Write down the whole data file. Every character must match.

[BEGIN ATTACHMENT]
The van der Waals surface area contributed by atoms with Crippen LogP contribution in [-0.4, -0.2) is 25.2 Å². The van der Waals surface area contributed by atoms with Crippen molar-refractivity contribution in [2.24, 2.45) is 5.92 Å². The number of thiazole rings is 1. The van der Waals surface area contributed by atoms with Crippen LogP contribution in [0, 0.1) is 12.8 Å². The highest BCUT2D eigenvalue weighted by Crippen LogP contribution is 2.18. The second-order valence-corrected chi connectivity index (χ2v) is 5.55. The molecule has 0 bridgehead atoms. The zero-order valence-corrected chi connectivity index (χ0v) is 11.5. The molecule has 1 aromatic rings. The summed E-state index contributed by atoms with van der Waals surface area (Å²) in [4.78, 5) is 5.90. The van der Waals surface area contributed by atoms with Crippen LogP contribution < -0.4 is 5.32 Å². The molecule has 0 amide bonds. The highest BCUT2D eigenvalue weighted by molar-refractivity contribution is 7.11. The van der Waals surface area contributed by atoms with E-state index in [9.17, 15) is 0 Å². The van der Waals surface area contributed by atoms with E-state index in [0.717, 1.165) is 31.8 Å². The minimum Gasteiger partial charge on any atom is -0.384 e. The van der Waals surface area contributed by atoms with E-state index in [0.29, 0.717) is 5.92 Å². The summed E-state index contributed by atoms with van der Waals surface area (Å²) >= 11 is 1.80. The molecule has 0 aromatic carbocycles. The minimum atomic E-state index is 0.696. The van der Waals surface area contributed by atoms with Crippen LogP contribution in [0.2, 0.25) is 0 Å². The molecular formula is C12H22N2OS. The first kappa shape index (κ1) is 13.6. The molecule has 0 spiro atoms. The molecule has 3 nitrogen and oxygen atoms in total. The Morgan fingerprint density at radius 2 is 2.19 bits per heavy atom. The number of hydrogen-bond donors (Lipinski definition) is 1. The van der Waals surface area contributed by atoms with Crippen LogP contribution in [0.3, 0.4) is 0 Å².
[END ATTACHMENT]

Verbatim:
The van der Waals surface area contributed by atoms with Crippen LogP contribution in [-0.4, -0.2) is 25.2 Å². The van der Waals surface area contributed by atoms with Crippen molar-refractivity contribution in [2.24, 2.45) is 5.92 Å². The number of thiazole rings is 1. The van der Waals surface area contributed by atoms with Crippen LogP contribution in [0, 0.1) is 12.8 Å². The highest BCUT2D eigenvalue weighted by Crippen LogP contribution is 2.18. The second-order valence-corrected chi connectivity index (χ2v) is 5.55. The molecule has 0 bridgehead atoms. The zero-order valence-corrected chi connectivity index (χ0v) is 11.5. The molecule has 1 aromatic rings. The summed E-state index contributed by atoms with van der Waals surface area (Å²) in [4.78, 5) is 5.90. The van der Waals surface area contributed by atoms with Crippen LogP contribution < -0.4 is 5.32 Å². The molecule has 0 amide bonds. The highest BCUT2D eigenvalue weighted by molar-refractivity contribution is 7.11. The van der Waals surface area contributed by atoms with E-state index in [9.17, 15) is 0 Å². The van der Waals surface area contributed by atoms with E-state index in [0.717, 1.165) is 31.8 Å². The minimum Gasteiger partial charge on any atom is -0.384 e. The van der Waals surface area contributed by atoms with E-state index in [0.29, 0.717) is 5.92 Å². The summed E-state index contributed by atoms with van der Waals surface area (Å²) >= 11 is 1.80. The molecule has 0 aromatic carbocycles. The minimum atomic E-state index is 0.696. The van der Waals surface area contributed by atoms with Crippen LogP contribution in [0.2, 0.25) is 0 Å². The molecular formula is C12H22N2OS. The first kappa shape index (κ1) is 13.6. The molecule has 0 spiro atoms. The molecule has 3 nitrogen and oxygen atoms in total. The Morgan fingerprint density at radius 2 is 2.19 bits per heavy atom. The number of hydrogen-bond donors (Lipinski definition) is 1. The van der Waals surface area contributed by atoms with Crippen LogP contribution in [0.3, 0.4) is 0 Å².